WASHINGTON — The Trump administration is considering moving the U.S. Embassy in Israel from Tel Aviv to Jerusalem ahead of a legislative deadline this week, a move that would carry serious national security implications and block any genuine revival of an Arab-Israeli peace plan.
Greenlighting such a plan would signal U.S. recognition of Jerusalem as Israel's capital, infuriating Palestinians who claim the eastern sector of the city, captured by Israel in 1967, as their capital. Vice President Mike Pence confirmed in a speech this week that the administration is studying the issue.
The discussions come as President Donald Trump's son-in-law and top adviser, Jared Kushner, and Middle East envoy Jason Greenblatt shuttle back and forth to the region looking to do what no other world leaders have been able to do — achieve lasting peace between the Israelis and Palestinians.
Israeli media reports Wednesday indicated that Trump does intend to move the embassy and that a decision could come as early as Sunday. White House Press Secretary Sarah Huckabee Sanders said those reports were "premature," adding, "We have nothing to announce."
"This step would kill the possibility of a peace deal any time soon," said Ilan Goldenberg, director of the Middle East security program at the Center for a New American Security, a Washington-based progressive think tank. "The Arab states would be furious. The Jordanians would be worried. The Palestinians would walk away from any discussion."
As a candidate, Trump echoed the decades-old promise of past presidential candidates by saying he would move the embassy. But past presidents have not followed through on the pledge, and have periodically signed a waiver of the 1995 Jerusalem Embassy Act, postponing the move for six months.
However, unlike those administrations, two U.S. officials tell NBC News that the Trump administration is closely examining options as the waiver deadline approaches this week, which would postpone the move for another six months. It's the second time the issue has come up for review since Trump took office. In June, the president explored the option and opted to postpone the move.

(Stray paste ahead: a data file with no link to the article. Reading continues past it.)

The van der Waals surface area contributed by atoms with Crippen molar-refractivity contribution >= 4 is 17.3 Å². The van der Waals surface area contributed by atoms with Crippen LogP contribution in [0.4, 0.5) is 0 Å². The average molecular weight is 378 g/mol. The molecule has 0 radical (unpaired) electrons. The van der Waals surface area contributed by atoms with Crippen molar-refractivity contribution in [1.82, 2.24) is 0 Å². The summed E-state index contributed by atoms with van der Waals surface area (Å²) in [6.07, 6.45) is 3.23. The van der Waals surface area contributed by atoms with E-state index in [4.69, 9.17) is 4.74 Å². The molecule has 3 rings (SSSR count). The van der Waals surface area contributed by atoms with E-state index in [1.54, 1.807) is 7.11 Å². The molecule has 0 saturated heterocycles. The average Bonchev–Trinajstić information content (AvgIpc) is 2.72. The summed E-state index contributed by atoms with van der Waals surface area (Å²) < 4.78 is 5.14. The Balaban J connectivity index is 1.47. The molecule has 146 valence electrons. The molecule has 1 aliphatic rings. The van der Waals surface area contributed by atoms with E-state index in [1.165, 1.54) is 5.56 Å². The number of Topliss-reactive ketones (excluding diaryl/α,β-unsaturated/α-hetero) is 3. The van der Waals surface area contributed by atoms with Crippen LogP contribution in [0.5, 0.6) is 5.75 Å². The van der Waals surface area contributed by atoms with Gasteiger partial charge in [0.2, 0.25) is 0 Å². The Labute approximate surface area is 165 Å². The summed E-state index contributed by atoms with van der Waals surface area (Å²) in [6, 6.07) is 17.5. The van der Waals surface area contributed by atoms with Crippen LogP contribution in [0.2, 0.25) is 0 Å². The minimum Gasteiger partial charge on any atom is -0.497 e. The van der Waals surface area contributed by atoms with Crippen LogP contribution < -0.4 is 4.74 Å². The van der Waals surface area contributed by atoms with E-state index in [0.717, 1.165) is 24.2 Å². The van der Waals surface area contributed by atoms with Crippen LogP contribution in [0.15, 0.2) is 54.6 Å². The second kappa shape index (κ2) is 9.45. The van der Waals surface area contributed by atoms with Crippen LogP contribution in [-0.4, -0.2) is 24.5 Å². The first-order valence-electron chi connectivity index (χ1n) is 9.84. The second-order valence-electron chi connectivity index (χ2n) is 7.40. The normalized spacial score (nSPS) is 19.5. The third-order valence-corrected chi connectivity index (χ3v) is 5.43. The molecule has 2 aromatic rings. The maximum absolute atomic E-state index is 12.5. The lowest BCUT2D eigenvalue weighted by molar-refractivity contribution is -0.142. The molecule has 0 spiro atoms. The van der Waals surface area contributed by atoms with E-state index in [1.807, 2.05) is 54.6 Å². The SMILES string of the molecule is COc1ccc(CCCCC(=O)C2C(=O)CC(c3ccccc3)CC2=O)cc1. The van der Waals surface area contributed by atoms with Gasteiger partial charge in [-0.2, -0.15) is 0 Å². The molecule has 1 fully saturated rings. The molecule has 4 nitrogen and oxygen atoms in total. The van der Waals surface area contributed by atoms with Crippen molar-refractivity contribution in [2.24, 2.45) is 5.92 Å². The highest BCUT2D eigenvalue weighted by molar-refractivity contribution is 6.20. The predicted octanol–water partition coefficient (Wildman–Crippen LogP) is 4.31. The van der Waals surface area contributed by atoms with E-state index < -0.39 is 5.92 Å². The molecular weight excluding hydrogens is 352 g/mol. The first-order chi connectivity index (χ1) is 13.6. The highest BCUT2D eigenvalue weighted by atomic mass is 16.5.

Even holding discussions on the issue is a shift from previous administrations, which concluded that such provocative measures only risk unsettling a region rife with tension.
Earlier this month, in a congressional hearing on moving the embassy to Jerusalem, Rep. Ron DeSantis, R-Fla., said such a move may be delayed due to the Trump administration's "efforts to pursue a peace deal between Israel and the Palestinian Arabs."
Weeks before the administration rolls out its vision for Arab-Israeli peace, its commitment to brokering a deal between the two sides has come into question. U.S. officials announced that they would shutter the Palestinian Liberation Organization's Washington office, claiming the Palestinians violated an obscure provision in U.S. law requiring the office to close if Palestinians tried to prosecute Israeli officials at the International Criminal Court (ICC).
The administration later reversed its decision to close the Palestinian mission but said it would impose limitations that may be lifted after 90 days. The announcement prompted threats by Palestinian negotiators to permanently cut ties with Washington.
Jordan's King Abdullah II, who was in Washington as these developments unfolded, urged the Trump administration to promote a plan for Israeli-Palestinian peace based on a two-state solution.
The king warned the officials that a lack of progress on the Israeli-Palestinian issue could fuel extremism and terrorism in the Middle East.
"I would be surprised if they made an announcement about moving it before they come out with their peace initiative because it would undercut the initiative," said Dennis Ross, the U.S. point man on the peace process in both the George H.W. Bush and Bill Clinton administrations. "The problem is everyone sees Jerusalem through an emotional lens, and it's so easy to misportray this."
East Jerusalem is home to some of the holiest sites in Judaism, Islam and Christianity, including the Temple Mount, Al-Aqsa Mosque, the Dome of the Rock and the Western Wall.
The competing claims to Jerusalem sometimes spill over into violence, and the U.S. has withheld recognition of Israeli control of the area until there is a deal.
Trump has withheld any clear support for an independent Palestine and declared he could endorse a one-nation solution to the long and deep dispute between the Palestinians and Israel. He has expressed more interest in an agreement that leads to peace than in any particular path to get there.
While Trump has urged Israeli Prime Minister Benjamin Netanyahu to "hold off" on Jewish settlement construction in territory the Palestinians claim for their future state, he contiguously offers unwavering support for Israel.
"Moving the embassy would bring significant new tensions within the Arab world between the citizens and their governments," said Rami Khouri, a professor of Middle East politics at the American University of Beirut. "It's very symbolic, very emotional and will create serious backlash if the administration follows through with it."
American presidents have long struck a delicate balance in addressing the Israeli-Palestinian conflict, stressing the United States' close friendship with Israel but also sometimes calling out Israel for actions seen as undermining peace efforts, such as expanding settlements.
All serious peace negotiations in recent decades have assumed the emergence of an independent Palestine. The alternatives appear to offer dimmer prospects for peace, given Palestinian demands for statehood.